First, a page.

Ad blocking on iOS has been a hot topic recently because new features in iOS 9 allow third-party apps to block ads in Safari. The implications for publishers are huge: some have even declared this move the beginning of the “slow death of the web”, since ubiquitous use of ad blocking would kill the dominant revenue stream for many websites.
Ad-blocking on iOS 9
However, Safari isn’t the only way to view web content on an iOS device. A link clicked inside of Twitter or Facebook, for example, will open up a mini-browser inside that app called a ‘WebView’, rather than the opening the site externally in the Safari. In addition to WebViews, there are third party browsers, like Chrome, that can be downloaded and used as the primary web browser instead of Safari.
Another announcement that makes this interesting is Google’s ‘AMP HTML’, an open-source technology similar to Facebook’s Instant Articles: faster-loading, more engaging pages built specifically for publishers and their content requirements. These pages limit ad blocking by not only allowing but encouraging performant ads specific to the platform. This does mean, however, that publishers will have to invest more into exploratory technical efforts and are once again at the mercy of the platforms that host them. The pros and cons can be enumerated endlessly.
What’s at stake as things stand today? Simply put, if a majority of links are opened not in Safari, but in WebViews, then ad blocking for Safari on iOS 9 is significantly less worrying than it has been made out to be. If the reverse is true, then people should fear the rise of the ad blocker and should invest in native experiences such as AMP and Instant Articles to diversify their content views and de-risk their revenue stream.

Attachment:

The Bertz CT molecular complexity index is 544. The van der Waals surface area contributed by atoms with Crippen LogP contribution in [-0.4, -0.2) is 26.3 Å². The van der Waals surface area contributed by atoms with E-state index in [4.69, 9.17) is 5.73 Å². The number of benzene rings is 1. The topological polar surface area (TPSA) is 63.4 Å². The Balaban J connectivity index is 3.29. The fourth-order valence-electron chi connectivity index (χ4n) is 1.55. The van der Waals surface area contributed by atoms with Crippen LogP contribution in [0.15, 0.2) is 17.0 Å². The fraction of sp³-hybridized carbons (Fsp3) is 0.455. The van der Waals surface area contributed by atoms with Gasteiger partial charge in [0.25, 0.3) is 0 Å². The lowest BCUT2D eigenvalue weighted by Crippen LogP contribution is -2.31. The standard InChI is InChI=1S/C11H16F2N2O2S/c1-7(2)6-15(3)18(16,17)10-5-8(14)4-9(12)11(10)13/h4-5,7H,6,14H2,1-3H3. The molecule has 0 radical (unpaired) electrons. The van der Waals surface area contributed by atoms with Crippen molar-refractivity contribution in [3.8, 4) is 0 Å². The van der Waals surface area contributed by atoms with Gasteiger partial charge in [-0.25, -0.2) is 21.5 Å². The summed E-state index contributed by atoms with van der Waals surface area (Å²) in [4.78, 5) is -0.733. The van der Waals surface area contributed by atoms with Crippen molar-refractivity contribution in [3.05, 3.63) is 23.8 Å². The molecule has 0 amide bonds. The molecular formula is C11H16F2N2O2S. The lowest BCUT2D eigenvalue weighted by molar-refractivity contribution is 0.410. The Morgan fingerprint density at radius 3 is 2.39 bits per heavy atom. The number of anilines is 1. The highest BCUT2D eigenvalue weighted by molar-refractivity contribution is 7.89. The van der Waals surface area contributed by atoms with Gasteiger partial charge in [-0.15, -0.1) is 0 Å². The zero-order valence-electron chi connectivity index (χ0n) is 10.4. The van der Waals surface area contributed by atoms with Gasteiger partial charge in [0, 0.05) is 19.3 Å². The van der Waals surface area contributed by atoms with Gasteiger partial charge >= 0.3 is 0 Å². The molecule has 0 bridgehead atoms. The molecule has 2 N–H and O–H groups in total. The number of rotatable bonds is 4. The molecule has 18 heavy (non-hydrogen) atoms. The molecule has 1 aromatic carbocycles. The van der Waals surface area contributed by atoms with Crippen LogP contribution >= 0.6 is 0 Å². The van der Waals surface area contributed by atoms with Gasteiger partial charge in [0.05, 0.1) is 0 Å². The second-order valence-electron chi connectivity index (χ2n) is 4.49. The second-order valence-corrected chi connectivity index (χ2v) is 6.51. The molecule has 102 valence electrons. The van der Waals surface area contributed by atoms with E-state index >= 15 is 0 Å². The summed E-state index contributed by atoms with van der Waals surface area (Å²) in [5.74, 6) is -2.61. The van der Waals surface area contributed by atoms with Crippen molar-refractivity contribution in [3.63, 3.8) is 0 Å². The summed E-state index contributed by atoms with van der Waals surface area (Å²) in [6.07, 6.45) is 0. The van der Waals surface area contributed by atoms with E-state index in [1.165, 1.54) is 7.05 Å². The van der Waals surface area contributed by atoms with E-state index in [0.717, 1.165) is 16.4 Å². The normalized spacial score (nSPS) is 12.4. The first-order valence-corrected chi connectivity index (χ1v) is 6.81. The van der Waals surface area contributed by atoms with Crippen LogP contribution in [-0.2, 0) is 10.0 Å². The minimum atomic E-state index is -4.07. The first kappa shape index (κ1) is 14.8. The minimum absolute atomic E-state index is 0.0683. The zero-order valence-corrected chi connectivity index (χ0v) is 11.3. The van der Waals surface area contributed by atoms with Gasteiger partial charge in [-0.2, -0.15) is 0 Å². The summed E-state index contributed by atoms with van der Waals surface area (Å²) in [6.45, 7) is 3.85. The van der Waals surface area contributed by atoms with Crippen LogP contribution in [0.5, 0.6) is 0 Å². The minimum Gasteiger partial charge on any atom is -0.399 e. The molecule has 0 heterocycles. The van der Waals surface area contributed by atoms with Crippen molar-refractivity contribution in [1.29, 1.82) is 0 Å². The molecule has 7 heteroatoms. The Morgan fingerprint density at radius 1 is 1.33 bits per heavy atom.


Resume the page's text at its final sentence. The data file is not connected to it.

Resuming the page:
Where are link clicks taking place?
This data is a sample of browsers we see for Branch link clicks on iOS 9 devices. We believe that where links are being clicked is a decent proxy for how much traffic is driven into a given browser. It does not take into account time within the browser.
Figure 1. Branch link clicks by browser on iOS 9
The only one that isn’t a household name is Webkit, which is the default name for most in-app browsers, such as those in Twitter and Slack. For the technically inclined, this is also the identifier given by the User Agent string for the new SFSafariViewController.
This data suggests the ad-blocking controversy is overblown. Our data shows that Safari just about controls the majority of browser share, most likely due to its integrations with native Apple apps that come pre-installed, such as iMessage, Mail and News. In addition, many long-tail apps would prefer to open links in an external browser than deal with loading a browser internally. Apple’s ability to drive users to Safari (and therefore dictate the web browsing experience on mobile) is reliant on two key variables: high engagement with its own apps, and providing the long-tail of app developers with simple and powerful Safari integrations. Traffic driven through these sources will be subject to ad blocking changes.
However, Facebook and other WebViews have a solid footprint, with over 41% of link traffic. 32% is a massive amount of web market share for Facebook to claim on Apple’s native platform (and similar to another study that shows the overall time spent in Facebook is an amazing 10% of all time spent on a mobile device). Chrome receives less than 2% of the link traffic, likely a consequence of Google’s mobile lethargy and the significant barriers Apple created to adoption on iOS (such as preventing users from changing their default browser).
Ad-blocking is not the death of the web
Armed with these facts, Web content publishers can take a breath. It’s true Safari controls a large percentage of the market, but Facebook and other WebViews have enough users engaged in their in-app browsers that they offer a serious alternative. If publishers double down on Facebook and other third-parties, they can grow that market share even further, to their mutual advantage.
Of course, the ultimate solution is to build their own native app and acquire users there. Safe from the perils of platform-dependence, publishers can build amazing experiences and control their audience. They just need to figure out how to do it profitably.